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Volume 24 No. 113
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Sepp Blatter Reelected To Fourth Term As FIFA President By Wide Margin

Sepp Blatter yesterday was "reelected to a fourth term as president of FIFA" after the governing body's 208 member countries gave him a "new four-year mandate in a lopsided 186-17 vote," according to Grahame Jones of the L.A. TIMES. Blatter said prior to the vote, "I am the captain of the ship and we are weathering the storm. Our ship is in troubled water and this is why we need to put the ship back on course -- and for that we need a leader." Following the vote, Blatter said, "We are going to put FIFA's ship back on the right course, in clear, transparent waters. We will need some time; we cannot do it from one day to the next." Jones notes Blatter's supporters "successfully rebuffed a last-minute attempt by England to postpone the vote." The delegates "reacted with what appeared to be an orchestrated attack on England by Blatter supporters that was remarkable for its ferocity." Meanwhile, the "only substantive" change announced by FIFA yesterday "was that future World Cup hosts, starting in 2026, would be voted on by the 208 members of FIFA, not the 24-man executive committee." But "even that concession had a catch," as the Exec Committee will decide "the list of candidates" (L.A. TIMES, 6/2). The WALL STREET JOURNAL's Futterman & Revill note the election "caps a bizarre week of charges and countercharges that climaxed with Mr. Blatter promising to revamp an organization he has dominated since becoming president in 1998." But IOC member Dick Pound, who led the investigation into Salt Lake City's bid for the '02 Games, said that FIFA's statements "showed it wasn't prepared for serious reform." Pound: "It's like dealing with an alcoholic. The first thing they have to do is admit they have a drinking problem, and I'm not sure we're really seeing anything like that at the moment" (WALL STREET JOURNAL, 6/2). The FINANCIAL TIMES' Roger Blitz notes measures proposed by Blatter yesterday included strengthening FIFA's Exec Committee and "using consultants from outside FIFA." Blatter also said that the organization "should call a one-day extraordinary Congress to tackle the corruption issues and 'to stop the ugly insinuations'" (FINANCIAL TIMES, 6/2). Former U.S. Secretary of State Henry Kissinger will "help investigate problems within" FIFA. Blatter said that Kissinger "has agreed to be on a 'committee of wise persons' to advice FIFA's new corporate governance and compliance body" (AP, 6/1).

: In N.Y., Branch & Longman write FIFA "may be a dysfunctional family -- or even a corrupt one, according to some members -- but it is Mr. Blatter's family." FIFA's members "resoundingly stood behind him" in the vote yesterday. Former U.S. Soccer Federation President Alan Rothenberg said, "With everything going on, it's hard to step back. But if the measure of FIFA is the progress of the sport, as president Sepp has been nothing short of extraordinary" (N.Y. TIMES, 6/2). The FINANCIAL TIMES' Blitz writes FIFA "mounted a concerted fightback ... rounding on politicians, journalists and others for interfering in its business" (FINANCIAL TIMES, 6/2). The GUARDIAN's Matt Scott notes Blatter "loyalists mounted attacks on English press, parliamentarians and football politicians before celebrating his new mandate with a standing ovation" (GUARDIAN, 6/2). In London, Owen Slot writes "all things England were the popular villains" at the FIFA Congress (LONDON TIMES, 6/2).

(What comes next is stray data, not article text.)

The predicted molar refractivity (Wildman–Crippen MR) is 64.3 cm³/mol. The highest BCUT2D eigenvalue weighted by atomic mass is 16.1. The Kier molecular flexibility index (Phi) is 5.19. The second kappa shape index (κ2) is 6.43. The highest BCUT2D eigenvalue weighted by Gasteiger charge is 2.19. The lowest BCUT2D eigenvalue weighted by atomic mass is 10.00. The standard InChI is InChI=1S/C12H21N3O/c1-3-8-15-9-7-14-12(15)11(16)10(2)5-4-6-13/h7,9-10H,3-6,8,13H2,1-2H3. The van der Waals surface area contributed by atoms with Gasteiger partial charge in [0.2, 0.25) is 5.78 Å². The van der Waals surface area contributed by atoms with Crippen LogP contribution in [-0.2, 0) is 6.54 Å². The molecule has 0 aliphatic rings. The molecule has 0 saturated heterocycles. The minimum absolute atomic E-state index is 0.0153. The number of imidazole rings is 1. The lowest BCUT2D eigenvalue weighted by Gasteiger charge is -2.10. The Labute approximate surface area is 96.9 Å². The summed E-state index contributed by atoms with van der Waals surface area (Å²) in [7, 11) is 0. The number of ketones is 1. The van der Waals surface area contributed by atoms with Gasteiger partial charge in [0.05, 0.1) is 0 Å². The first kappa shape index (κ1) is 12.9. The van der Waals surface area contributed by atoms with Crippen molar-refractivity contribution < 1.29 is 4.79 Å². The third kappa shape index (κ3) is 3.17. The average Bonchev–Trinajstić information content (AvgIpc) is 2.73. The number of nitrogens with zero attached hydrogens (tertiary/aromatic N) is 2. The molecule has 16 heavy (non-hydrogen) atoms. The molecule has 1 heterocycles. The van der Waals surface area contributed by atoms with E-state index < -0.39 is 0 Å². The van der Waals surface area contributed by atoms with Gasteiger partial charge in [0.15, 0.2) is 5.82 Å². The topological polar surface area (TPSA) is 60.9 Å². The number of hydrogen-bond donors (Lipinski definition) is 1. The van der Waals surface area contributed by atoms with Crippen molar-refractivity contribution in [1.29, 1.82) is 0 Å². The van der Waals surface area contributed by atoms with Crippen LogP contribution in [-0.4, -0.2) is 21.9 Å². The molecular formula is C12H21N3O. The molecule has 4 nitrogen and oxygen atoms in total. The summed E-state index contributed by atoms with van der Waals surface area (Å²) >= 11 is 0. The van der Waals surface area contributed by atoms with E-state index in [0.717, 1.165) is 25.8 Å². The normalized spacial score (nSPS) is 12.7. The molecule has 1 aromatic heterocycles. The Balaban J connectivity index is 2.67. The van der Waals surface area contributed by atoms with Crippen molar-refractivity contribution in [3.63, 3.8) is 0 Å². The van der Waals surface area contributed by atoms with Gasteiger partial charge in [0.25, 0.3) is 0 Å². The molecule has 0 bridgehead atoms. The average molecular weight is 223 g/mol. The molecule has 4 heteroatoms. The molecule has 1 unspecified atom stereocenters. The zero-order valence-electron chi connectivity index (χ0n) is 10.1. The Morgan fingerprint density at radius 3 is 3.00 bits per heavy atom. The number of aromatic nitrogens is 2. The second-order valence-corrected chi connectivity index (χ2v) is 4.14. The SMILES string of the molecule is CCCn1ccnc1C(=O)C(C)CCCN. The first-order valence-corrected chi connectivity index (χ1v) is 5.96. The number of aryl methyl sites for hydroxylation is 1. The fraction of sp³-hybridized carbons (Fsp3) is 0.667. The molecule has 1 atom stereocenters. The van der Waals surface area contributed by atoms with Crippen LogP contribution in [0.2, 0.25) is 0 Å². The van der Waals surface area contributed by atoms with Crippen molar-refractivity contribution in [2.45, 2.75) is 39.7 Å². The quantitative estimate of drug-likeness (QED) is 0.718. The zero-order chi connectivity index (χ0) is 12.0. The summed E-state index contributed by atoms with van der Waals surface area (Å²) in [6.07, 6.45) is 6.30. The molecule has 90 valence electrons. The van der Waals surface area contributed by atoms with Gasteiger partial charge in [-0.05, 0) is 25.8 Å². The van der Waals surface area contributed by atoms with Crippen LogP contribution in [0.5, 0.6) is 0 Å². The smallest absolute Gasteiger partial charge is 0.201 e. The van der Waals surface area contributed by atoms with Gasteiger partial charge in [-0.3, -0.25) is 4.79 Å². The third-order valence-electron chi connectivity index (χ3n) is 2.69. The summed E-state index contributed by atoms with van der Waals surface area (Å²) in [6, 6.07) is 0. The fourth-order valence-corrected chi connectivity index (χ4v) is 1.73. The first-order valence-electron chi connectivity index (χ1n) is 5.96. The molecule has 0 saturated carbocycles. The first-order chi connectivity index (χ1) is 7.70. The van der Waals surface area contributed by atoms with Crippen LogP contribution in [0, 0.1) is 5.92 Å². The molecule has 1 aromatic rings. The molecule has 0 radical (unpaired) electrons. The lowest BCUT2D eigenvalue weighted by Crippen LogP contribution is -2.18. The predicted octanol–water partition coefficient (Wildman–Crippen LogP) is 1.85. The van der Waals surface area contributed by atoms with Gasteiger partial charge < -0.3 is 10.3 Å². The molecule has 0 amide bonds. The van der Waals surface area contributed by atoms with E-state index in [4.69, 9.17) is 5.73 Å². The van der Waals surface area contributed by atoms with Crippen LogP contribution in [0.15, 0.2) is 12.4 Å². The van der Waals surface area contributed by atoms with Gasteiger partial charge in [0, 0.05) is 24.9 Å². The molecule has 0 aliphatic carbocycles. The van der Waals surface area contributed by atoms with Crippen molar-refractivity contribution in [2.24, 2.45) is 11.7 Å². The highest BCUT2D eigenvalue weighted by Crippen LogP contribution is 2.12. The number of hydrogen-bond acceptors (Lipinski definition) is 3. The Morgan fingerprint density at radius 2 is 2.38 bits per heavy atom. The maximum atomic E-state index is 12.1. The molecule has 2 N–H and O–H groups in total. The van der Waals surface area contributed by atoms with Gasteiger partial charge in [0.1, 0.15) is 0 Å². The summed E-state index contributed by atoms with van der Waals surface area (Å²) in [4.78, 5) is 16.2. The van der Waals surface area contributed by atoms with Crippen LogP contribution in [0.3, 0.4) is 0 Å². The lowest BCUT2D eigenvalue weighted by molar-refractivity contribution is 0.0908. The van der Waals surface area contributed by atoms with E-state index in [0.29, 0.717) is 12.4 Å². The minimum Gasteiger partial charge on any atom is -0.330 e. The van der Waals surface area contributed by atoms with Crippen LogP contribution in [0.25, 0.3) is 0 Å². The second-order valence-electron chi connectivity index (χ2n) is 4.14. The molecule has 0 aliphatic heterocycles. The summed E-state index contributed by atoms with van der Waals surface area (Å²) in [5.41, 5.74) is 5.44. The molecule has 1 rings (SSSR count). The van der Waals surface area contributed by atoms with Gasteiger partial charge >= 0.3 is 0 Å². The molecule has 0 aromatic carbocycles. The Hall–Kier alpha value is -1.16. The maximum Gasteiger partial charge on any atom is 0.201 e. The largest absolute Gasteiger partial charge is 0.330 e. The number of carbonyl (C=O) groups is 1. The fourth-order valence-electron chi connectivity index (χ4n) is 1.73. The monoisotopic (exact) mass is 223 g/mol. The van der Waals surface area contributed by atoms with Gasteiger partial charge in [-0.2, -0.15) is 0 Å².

WHAT ABOUT BLAZER? The L.A. TIMES' Jones notes U.S. FIFA Exec Committee member Chuck Blazer yesterday was fired, then "reinstated, then fired again, and his true position was uncertain Wednesday night" (L.A. TIMES, 6/2).

: In London, Damian Reece reports FIFA sponsor McDonald's has joined Coca-Cola, Visa, adidas and Emirates airline "in expressing concern following the emergence of corruption allegations." McDonald's in a statement said, "We continue to encourage FIFA and its leadership to reform and strengthen the game of football around the world and expect that the current issues will be resolved in the best interest of the game" (, 6/2). Blatter yesterday said that he "spoke to two" of the concerned sponsors (WALL STREET JOURNAL, 6/2). Reece writes, "When hard-nosed businesses such as these are embarrassed into public comment, the alarm bells should really be ringing in FIFA's Swiss HQ" (London TELEGRAPH, 6/2).

: In London, Paul Kelso writes the proposed changes put forth by Blatter yesterday are "partial solutions to the major issues that FIFA faces." Kelso: "With the entire reform process kept in-house there can be little cause for confidence" (London TELEGRAPH, 6/2). In London, David Aaronovitch writes, "This week's crisis is welcome. The Blatters of this world are under scrutiny and can no longer do as they please" (LONDON TIMES, 6/2). In Toronto, Cathal Kelly writes the "overwhelming vote proves FIFA is broken." Kelly: "It must be burned to the ground, and built again" (TORONTO STAR, 6/2). Meanwhile, the FINANCIAL TIMES' Blitz noted UEFA President Michel Platini is "seen by many in the game as the most likely successor" to Blatter. Blitz: "In the maelstrom of FIFA political intrigue this week in Zurich, there has been little opportunity for the governing body's bruised members to devise a road map towards respectability. But in the genial Frenchman there lies perhaps FIFA's best hope" (FINANCIAL TIMES, 6/1).